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Midterm 1 Study Guide-Bio 2

by: Bree Scalzo

Midterm 1 Study Guide-Bio 2 BIOSC

Marketplace > Biology > BIOSC > Midterm 1 Study Guide Bio 2
Bree Scalzo
Foundations of Biology 2
Dr. Swiganova

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About this Document

This study guide includes material form lectures 1-5. Some of the formatting got messed up for a few of the pictures so sorry in advanced! Happy Studying!
Foundations of Biology 2
Dr. Swiganova
Study Guide
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This 13 page Study Guide was uploaded by Bree Scalzo on Tuesday February 3, 2015. The Study Guide belongs to BIOSC at a university taught by Dr. Swiganova in Fall. Since its upload, it has received 451 views.


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Date Created: 02/03/15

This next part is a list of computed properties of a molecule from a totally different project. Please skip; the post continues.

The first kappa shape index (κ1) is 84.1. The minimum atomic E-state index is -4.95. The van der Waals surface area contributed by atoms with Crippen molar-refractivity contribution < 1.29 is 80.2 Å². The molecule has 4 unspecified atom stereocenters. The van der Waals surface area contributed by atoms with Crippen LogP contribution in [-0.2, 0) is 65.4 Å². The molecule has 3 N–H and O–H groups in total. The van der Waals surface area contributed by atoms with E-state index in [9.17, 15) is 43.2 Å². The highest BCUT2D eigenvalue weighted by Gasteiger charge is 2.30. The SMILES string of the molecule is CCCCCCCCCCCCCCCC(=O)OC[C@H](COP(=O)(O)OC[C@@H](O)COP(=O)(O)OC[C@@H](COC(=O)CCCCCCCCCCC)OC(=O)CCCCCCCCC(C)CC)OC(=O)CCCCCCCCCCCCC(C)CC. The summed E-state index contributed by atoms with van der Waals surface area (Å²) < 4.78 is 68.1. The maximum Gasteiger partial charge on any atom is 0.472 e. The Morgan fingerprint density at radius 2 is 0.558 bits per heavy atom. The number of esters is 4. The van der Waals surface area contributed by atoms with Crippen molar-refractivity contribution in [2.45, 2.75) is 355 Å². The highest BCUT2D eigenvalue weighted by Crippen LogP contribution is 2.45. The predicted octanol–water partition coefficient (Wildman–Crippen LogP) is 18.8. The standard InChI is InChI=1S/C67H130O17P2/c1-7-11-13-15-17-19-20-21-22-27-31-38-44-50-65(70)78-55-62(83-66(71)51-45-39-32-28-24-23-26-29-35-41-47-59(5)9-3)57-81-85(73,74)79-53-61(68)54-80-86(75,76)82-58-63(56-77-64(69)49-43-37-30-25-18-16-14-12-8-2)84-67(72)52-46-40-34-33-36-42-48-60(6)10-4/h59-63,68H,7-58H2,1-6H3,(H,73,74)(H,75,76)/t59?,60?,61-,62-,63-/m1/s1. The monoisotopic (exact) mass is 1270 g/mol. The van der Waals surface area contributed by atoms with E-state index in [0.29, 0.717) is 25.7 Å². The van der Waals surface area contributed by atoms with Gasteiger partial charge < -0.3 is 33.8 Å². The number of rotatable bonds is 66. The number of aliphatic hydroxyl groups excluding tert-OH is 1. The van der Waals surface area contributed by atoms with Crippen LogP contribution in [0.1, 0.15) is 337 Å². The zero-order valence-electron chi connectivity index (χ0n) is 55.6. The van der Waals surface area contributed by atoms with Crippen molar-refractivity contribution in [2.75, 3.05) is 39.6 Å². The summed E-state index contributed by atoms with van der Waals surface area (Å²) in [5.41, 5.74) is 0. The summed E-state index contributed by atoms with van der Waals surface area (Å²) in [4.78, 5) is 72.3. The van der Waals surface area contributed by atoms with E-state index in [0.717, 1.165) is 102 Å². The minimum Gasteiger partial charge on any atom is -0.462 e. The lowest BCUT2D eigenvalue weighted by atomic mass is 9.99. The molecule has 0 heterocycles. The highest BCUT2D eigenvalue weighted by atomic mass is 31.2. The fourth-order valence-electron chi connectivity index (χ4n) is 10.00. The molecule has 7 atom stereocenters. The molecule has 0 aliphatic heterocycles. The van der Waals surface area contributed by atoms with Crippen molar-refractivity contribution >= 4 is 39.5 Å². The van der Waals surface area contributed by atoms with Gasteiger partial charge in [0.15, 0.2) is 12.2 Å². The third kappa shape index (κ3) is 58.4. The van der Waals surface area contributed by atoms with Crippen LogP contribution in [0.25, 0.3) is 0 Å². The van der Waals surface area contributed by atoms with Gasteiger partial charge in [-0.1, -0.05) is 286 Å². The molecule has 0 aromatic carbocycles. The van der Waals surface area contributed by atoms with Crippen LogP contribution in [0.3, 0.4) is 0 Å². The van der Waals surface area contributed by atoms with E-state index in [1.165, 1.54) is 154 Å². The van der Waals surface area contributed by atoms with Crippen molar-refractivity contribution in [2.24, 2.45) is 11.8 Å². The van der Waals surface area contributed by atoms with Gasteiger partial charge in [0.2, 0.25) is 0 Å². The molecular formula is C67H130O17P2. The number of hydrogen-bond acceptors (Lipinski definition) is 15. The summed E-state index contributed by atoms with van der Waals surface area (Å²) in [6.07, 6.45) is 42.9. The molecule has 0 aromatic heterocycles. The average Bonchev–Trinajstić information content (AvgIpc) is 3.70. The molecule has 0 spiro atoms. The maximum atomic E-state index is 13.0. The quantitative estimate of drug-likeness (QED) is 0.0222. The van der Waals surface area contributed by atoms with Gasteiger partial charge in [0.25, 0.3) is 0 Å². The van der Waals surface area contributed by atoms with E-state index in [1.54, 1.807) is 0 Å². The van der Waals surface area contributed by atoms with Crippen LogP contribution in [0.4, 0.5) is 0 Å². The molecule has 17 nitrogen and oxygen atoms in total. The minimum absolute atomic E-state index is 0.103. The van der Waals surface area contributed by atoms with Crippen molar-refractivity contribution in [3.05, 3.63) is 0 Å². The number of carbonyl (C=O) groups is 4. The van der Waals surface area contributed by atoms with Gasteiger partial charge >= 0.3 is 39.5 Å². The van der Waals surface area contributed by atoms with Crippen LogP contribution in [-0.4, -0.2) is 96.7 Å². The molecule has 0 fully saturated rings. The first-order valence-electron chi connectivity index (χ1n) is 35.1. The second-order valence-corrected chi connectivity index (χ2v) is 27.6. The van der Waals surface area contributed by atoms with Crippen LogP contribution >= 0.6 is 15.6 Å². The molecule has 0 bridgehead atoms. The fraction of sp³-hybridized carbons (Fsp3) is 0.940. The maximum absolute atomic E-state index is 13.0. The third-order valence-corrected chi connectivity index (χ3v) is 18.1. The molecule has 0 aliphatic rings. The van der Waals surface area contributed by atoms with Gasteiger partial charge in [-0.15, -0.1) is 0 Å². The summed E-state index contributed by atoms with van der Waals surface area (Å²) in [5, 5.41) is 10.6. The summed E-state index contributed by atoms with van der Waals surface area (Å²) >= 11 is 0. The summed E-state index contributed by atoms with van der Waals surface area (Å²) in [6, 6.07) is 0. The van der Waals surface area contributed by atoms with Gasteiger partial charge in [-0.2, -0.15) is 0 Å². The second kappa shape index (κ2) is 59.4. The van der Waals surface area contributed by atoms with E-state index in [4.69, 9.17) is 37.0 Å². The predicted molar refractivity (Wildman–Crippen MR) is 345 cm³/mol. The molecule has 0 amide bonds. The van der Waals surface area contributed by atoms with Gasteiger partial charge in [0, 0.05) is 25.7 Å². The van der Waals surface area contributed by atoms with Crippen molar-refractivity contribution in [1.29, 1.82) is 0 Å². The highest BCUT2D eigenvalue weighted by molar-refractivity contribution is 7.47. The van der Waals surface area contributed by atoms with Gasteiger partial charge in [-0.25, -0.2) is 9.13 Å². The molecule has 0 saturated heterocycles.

if tiDi l 2 sample Lecture 1 DNA and the Gene Synthesis and Repair HiPm 39 Hepiicaiil ln b 3quot Wm 1 Vi fl i 39 if rgh 395 39 4 4 l4 Centrlluw W Hui 1 A MJ separately arena locations 0f 3 In F ii the 6 each sample J balm What is genetic info made of a Hershey and Chase experiment with radioactively labeled protein coats and DNA proved that genes consist of DNA 2 DNA structure a Double Helix b Antiparallel Watson and Crick c Chargoff s rule i AT and CG ii ACTG Hypothesized mechanisms for DNA Replication l a SemiconservativeTRUE b Conservative c Dispersive DNA Synthesis a Exergonic reaction Replication Bubble a The Origin of Replication sequences of nucleotides where the replication beings i Results in replication bubble formation ii Bidirectional Enzymes of DNA Synthesis a Helicaseopens of double helix b Toposiomeraserelieves twisting forces by cutting the helix and putting it back together c Single Stranded DNAbinding Proteinsstabilizes single strands of DNA so they do not reform the helix and hydrogen bonds d DNA polymeraseworks in 5 3 direction synthesizing new DNA e Primasesynthesize RNA primer short piece of RNA that allows replication to begin by DNA polymerase Leading Strand Vs Lagging Strand a Leading Strand L ConUnuous ii Steps 1 Helicase opens up DNA 2 Unwound by topoisomerase 3 Primase synthesizes RNA primer 4 Synthesis of leading strand beings b Lagging Strand i Discontinuous ii Steps 1 Primer is added 2 First fragment synthesized okazaki fragment 3 Second fragment synthesized 4 Primer replaced with bases by DNA polymerase 5 Gap closed by DNA ligase 333333333 8 Problems with copying the end of linear chromosomes a Unreplicated end 9 Telomere Replication l a Telomereend of chromosome b Telomeraseextends the unreplicated end twice so a primer can be added and rest of telomere can be synthesized 10 Repairing mistakes during DNA Synthesis a DNA polymerase can proofread and repair mistakes b Mismatch repair mechanismremove section from incorrect base and adds correct bases 11 Damage caused by environmental factors a Chemicals and UV radiation cause kinks i Nucleotide excision repair cuts out damaged section of DNA and replaces with correct bases 12 Xeloderma Pigmentosum a Autosomal recessive disorder where DNA repair mechanisms don t work Telomerase with its own RNA template V RNA primer F 39 l llll Sliding clamp Lecture 2 How Genes Work 1 OneGene OneEnzyme Hypothesis Beadle and Tatum then Srb and Horowitz a One gene codes for one enzyme genes contain instructions for making proteins 2 The Central Dogma a DNAtranscriptionmRNAtranslationprotein i Exceptions reverse transcriptase in HIV 3 Genetic Code a 4 characteristics L redundant ii unambiguous iii nearly universal iv conservative 4 Translating a Template is being read but coding strand indirectly gives you the mRNA b mRNAsame as coding strand but Uracil instead of Thymine 5 Mutation a Any permanent change in an organisms DNA create new alleles b Can be i Bene cialincreases tness ii Neutralno affect on tness iii Deleteriousharmful to organisms c Types of mutations i Pointsingle base change ii Silentcodon changes not the amino acid no affect iii Missensechanges amino acid speci ed iv Nonsensechange that results in early stop codon shortened polypeptide results and usually deleterious v Frameshiftaddition or deletion of a nucleotide reading frame is shifted almost always deleterious d Sickle cell anemiamutation in gene encoding for beta hemoglobin subunits 6 Chromosome eve mutation a Polyploidyan extra set of chromosomes in each set b Aneuploidyone extra chromosome in one set trisomy 21 c Inversionsparts of a chromosome is switched with another chromosome d Translocationregion of a chromosome is duplicated somewhere else e Deletionspart of a chromosome is deleted i Criduchatdeletion of far end of chromosome 5 Deletion 9 Duplicatio Lecture 3 Transcription 1 The process of transcription a Initiation b Elongation c Termination 2 Transcription a Reading the DNA and making RNA that is complementary to the template 3 RNA polymerase a Reads the DNA and forms base pairs which will eventually detach to make mRNA i Eukaryotes have 3 types prokaryotes have 1 ii In prokaryotes RNA polymerase binds with sigma protein to make holoenzyme 4 Promoters a Bacteria Recognition sites are 10 box TATAAT and 35 box sigma recognizes these and binds to DNA b Eukaryotes more diverse 2530 base pairs upstream TATA box basal transcription factors bind to DNA 5 Initiation a Sigma or basal transcription factors bind to promoter region on DNA and orients the DNA template inside RNA polymerase i Zipperunzips hydrogen bonds of mRNA bases and DNA ii Rudderseparated RNA from DNA b Sigmabtf is released and v synthesis continues 6 Elongation a Transcription elongated the mRNA 7 Termination a Prokaryotes mRNA forms hairpin structure b Eukaryotes recognition of a poyA sequence 8 RNA Processing in Eukaryotes a RNA splicing i Long segments of DNA are not coded in RNA make introns leaves and extrons stays loops made by snRNPs b quot Adding caps and tails to transcripts i 5 cap to 5 end poyZ tail on 3 end 1 prolongs the life span of mRNA in cell 2 called telomeres ends of the chromosomes 9 Introns a Are recycled in the cell or degraded by exoriboneclease b Alternative splicingsplicing of primary RNA transcripts form a single gene in different ways to produce different mature mRNAs and thus different peptides 913 FIT4 4 Gilli 1 O u n shuf ing Comparison Bacteria Eukaryotes RNA polymerase One Three each produces a different class of RNA Promoter structure Typically contains More variable often a 35 box and a includes a TATA box 10 box about 30 from the transcription start site Proteins involved Sigma different Many basal in recognizing versions of sigma transcription factors promoter bind to different promoters RNA processing None Extensive several processing steps occur in the nucleus before RNA is exported to the cytoplasm 1 enzymecatalyzed addition of 5 cap on mrNAs 2 Splicing intron removal by splisosome to produce mRNA 3 Enzyme catalyzed addition of 3 polyA tail on mRNAs Lecture 3 pt 2 Translation Translation a Bacteriatranscription and translat because no barrier ion occur simultaneously b Eukaryota nuclear envelop so translation in cytoplasm From mRNA to a polypeptide a mRNA is negatively charged and a need middle man i tRNA proposed by Crick Transfer RNA tRNA UL mino acids are hydrophobic so a Translated mRNA into a polypeptide Wobble Hypothesis a At 3rOI codon position may not hav allowing for variation Ribosomes a Have small and large subunit i Bacteria 16SrRNA in small ii Eukaryotes 18SrRNA in small 28SrRNAin large Initiation of Translation a mRNA binds to small subunit of ribosomes at recognition site i Bacteria SineDalegarno sequence 5 AGGAGGU3 Eukaryotes Kozak sequence 5 gccAGccAUGG3 b FMet rRNA binds c Large subunit binds i EExit PPeptide A Accepting 7 Elongation a Nterminus to Cterminus b Aminoacyl tRNA arrives c Peptide bind formation d Translocation repeat bd several times 8 Termination a Release factors bind to stop codon b Polypeptide is released c Ribosome subunit separates 9 Protein Destinations a Wide variety poly 39 bu Mf f binds to stop codon e complementary base pair 23rRNA in large A v 391 1 MIN BACTERIA Ribosome binding site Start codon mRNA 3 b 1 mRNA binds to small subunit The ribosome binding site sequence binds to a complementary sequence in an RNA molecule in the small subunit of the ribosome a null ku in 39a 4mm I hnn fan Aminoacyl tRNA 5 Small subunit of ribosome 2 Initiator aminoacyl tRNA binds to start codon 3 Large subunit of ribosome binds completing ribosome assembly Translation can now begin CESS ELONGATION 0F POLYPEPTIDES DURING TRANSLATION 2 Peptidebond formation The amino acid attached to e e nbosome ne codon 39downu e mRNA with the help of elongation tactth not showmjheit lfl rattached to the polypeptide Oh i anQ lie39s into the Psita The A sitei gjy WV e r agidcfjhe tRNA ln theA site 7 7 TRANSLATION Hydrolysis of l 0nd linkin tRNAa I m RN 5 3 2 Polypeptide and uncharged tRNAs 3 Ribosome subunits separate maa elgca ng ribosome reaches are released The subunits are ready to attach to the go 5 39 T39 protein release factor fills start codon of another messa e 10 Posttranslational modification was g mging the tRNA in the P site to the made chain a Proteolysiscuts the product b Glycosylationrecognition on cell membrane c Phosphorylationadding phosphate group Lecture 4 Control of Gene Expression in Bacteria 1 Trade off between different mechanisms of regulation or gene expression a Transcriptional controlenergetically favorable slow b Translational controlenergy ef cient response time in the middle c Posttranslational controlenergetically unfavorable fast 2 Regulation of transcription in Bacteria a Positiveuses activator makes transcription more likely to occur b Negativecalled repressor binder to operator and prevents transcription i Examples of regulatory decisions catabolic pathway lac operon or biosynthetic pathway tryptophan operon 3 Regulatory Proteins in bacteria a Repressor proteins bind to operators b Activator proteins bind to activatorbinding sites 4 Expressing genes coding for enzymes a Constitutivealways on glycolytic pathway b Induciblesynthesized only when needed c Repressible produced but can be turned off production of amino acids i What is the evolutionary basis for these types of gene control 1 Energy conservation 5 Lactose uptake by bacteria a Lactose serves as inducer for lac operon i 3 types of lactose metabolism mutants n b causuu th WY quotl all mducert39je comr39l repressor and I a 1 U l t l andmg neg n it model v 1 ed the mull of the Nag mmaf dsu WM ex give model of nele tommh Perm Dne 0f the key thm yl Was th la 2156 and galacmslde llc lllltase Stiller inscribed into a shingle r1111 A TD39QQM oined the term opemn tor a m we ling ial genes that are transcribed to st 00 enough the grout of games involveznm I termed the lac operon inlay Called MA was found to be adjacml Y ibed as part of the same Opemn milling ti IIIII 4 Repressor bound to lblockstranscripilon I again cannot cleave lactose 2 lacY cannot import lactose into cell 3 lacl cleave lactose constitutively b Gene involved in lactose metabolismLac Operon 6 Negative Control of lac operon a Lactose absent repressor present transcription stopped b Lactose present repressor present transcription continues c Lactose presentabsent repressor absent transcription conUnues i lacl is constitutively expressed because energetically favorable to keep the gene off 7 Role of Glucose a If present in system represses lac operon function 8 FROM LECTURE 4 SUPPLEMENT Permease Bgalactosidase a Which one of the answers in the table Answer No lactose No lactose correctly shoes the gene expreSSIon of lactose lactose this partially diploid E coli mutant IPOCZ Y39A 39 15050 PO Z Y A Answer A Why In the whether lactose is present or not the rst cell will always produce lacZ Bgalactosidase because the operator is mutated But because lacY is mutated it will not produce permease no matter what For this we have to look over at the other cell The lacY permease works so in the presence of lactose because lactose takes away the repressor So it will not produce permease if lactose is not preset to take the repressor off of the gene 9 The Trypotophan Operon a Negative control quotonquot by default b Repressor required tryptophan to bind to DNA blocking transcription i Tryptophan acts as corepressor 10 Arbinose Operon a Positive and negative transcriptional control i No arabinose presentforms a loop and does not express genes ii Arabinose presentloops disassembles and l expresses araB araA and araD 11 Global gene regulation a Regulonsset of genes or operons with same regulatory sequences controlled by a single type of regulatory protein can be under positive or negative control 12 ToxR regulon of Vibrio Cholerae a ToxR responds to environmental stimuli to ensure maximum damage Uses TCP to stay in intestines 13 Twocomponent signal transduction system of E coli a Responses to osmolarity so cell does not shrivelburst i ompCsmaller pores so favorable when in high osmotic pressures ii ompFlarger ports so favorable when in diluted environment 1 ompR response disrupts transcription so ompF or ompC isn t made Lecture 5 Gene Expression ln Eukaryotes 1 Mechanisms unique to Eukaryotes a lntrons extrons splisosomes mRNA stability 5 cap and 3 tail 2 Chromatin Remodeling a H1 proteins bring histones wrapped with DNA together to make Chromatin i If DNA is in condensed form gene expression is tuned off default condition 3 DNA Methylation alters chromatin mechanisms a DNA methyltransferasecatalyzes transfer of methyl group to cytosine residues on DNA results in condensation therefore no gene expression 4 Histone modi cation can increase or decrease chromatin condensation a Examples of Functional groups added to histones methyl phosphate short polypeptide acyetl b Histone acetylation i Adding acetyl groups on lysine residues on histones causes decondensation promotes gene expression 5 Chromatin remodeling complexes cause nucleosomes to slide along DNA or histones to disintegrate from DNA thus promoting transcription a Chromatin remodeling can also be inherited 6 Transcription Regulation a Promoterproximal elements regulator sequences close to promoter speci c for different sets of genes b Regulator sequences can be located far from the promoter and even in an intron Enhancer FrauvI39I11ntilssrFEM a E Enhancer Enhaneer 39 l a lJpstreain Pr ml ter EZIII JI39I llntr39cin Exnn llintrun lEIEilI I Dorihall39ear r h proximal a element ncers a regulatory sequences can be far from promoter and even in introns or UTRs i unique to eukaryotes bind with activators can be on either the 3 or 5 side most genes have more than one can work in ipped orientation 3 5 ii comparative to active binding sites of prokaryotes 8 Transcription factors Activatorsbind to enhancers Repressorsbind to silencers Basal transcription factorsbind to promoters During development cells differentiate into a large variety of tissues yet all have the same genome What determines cell regulation i Speci c extracellular signal l speci c signal transduction response activation of speci c transcription factors regulation of speci c gene sets 9 How do Transcription factors recognize where to bind to DNA a Recognize speci c sequences of bases and shapes create by hydrogen bonds 10 What is a gene in Eukaryotes a Portion of DNA that codes for a functional polypeptide or RNA molecule i Differential gene expression in eukaryotes 1 Cellcell communication chromatin remodeling regulatory proteins bind to enhancers and silencers different sets of genes are expressed 006m 11 Transcription Initiation in Eukaryotes a Loosening up of DNA from histones through chromatin remodeling b Exposer of promoter and regulatory sequence c RNA polymerase and basal transcription factors bind around DNA d DNA looping by mediator by binding the enhancers and promoterproximal elements to it 12 Compare and Contrast basal transcription factors and regulatory transcription factors Basal Transcription Factors Regulatory Transcription Factors Bind to promoter Bind to enhancers silencers or promoterproximal elements Not speci c to particular genes or Speci c to particular genes sets or cell types cell types Essential for transcription to occur Regulatory effect modulate but no regulatory effect transcription 13 PostTranscriptional Control a Alternative splicing is the major regularity mechanism in multicellular eukaryotes is the splicing of primary RNA transcripts from a single gene in different ways to produce different mature RNAs and thus different polypeptides 14 RNA Interference a When a tiny singlestranded RNA held by a protein complex bind to complementary sequence of mRNA and destroys or blocks translation i Transcription creates a microRNA gene hairpin structure ii Double stranded erNA formed when enzyme in cytoplasm trims the RNA hairpin into a short double stranded RNA iii Mature RNA formed when binds to RNAinducing Silencing Complex RISC other half of RNA is degraded iv miRNA held by RISC binds to complementary sequence on target mRNA v RISC cuts or prevents transcription of mRNA 15 Other mechanisms to control translation Phosphorylation of regulatory proteins Posttranslational control 16 Cancer and Defects in Gene regulation Tumor suppressor genes Protooncogenes i P53 the guardian of the genomequot ii Prevent mutated cells from populating U9 U9 Bacteria vs Eukaryota Gene Regulation Level of Regulation Bacteria Euka ryotes Chromatin remodeling Limited packaging of DNA Remodeling not a major issue in regulating gene expression Extensive packaging of DNA Chromatin must be opened for transcription to begin Transcription Positive and negative control by regulator proteins that act at sites close to the promoter Sigma interacts with promoter Positive and negative control by regulatory proteins that act at sites closefar from the promoter Large basal transcription complex interacts with promoter Mediator complex required RNA processing None documented Extensive processing alternative splicing of introns addition of 5 and 3 caps mRNA stability 0 Some RNA 0 For many genes inference RNA interference documents limits life span or translation rate Translation 0 Regulatory Regulatory proteins bind to mRNAs andor ribosomes and affect translation rate proteins bind to mRNAs andor ribosome and affect translation rate Posttranslational modi cation Folding by chaperone Folding by chaperone proteins proteins 0 Chemical 0 Chemical modi cations may modi cation change activity 0 Ubiqination targets proteins for destruction by proteasome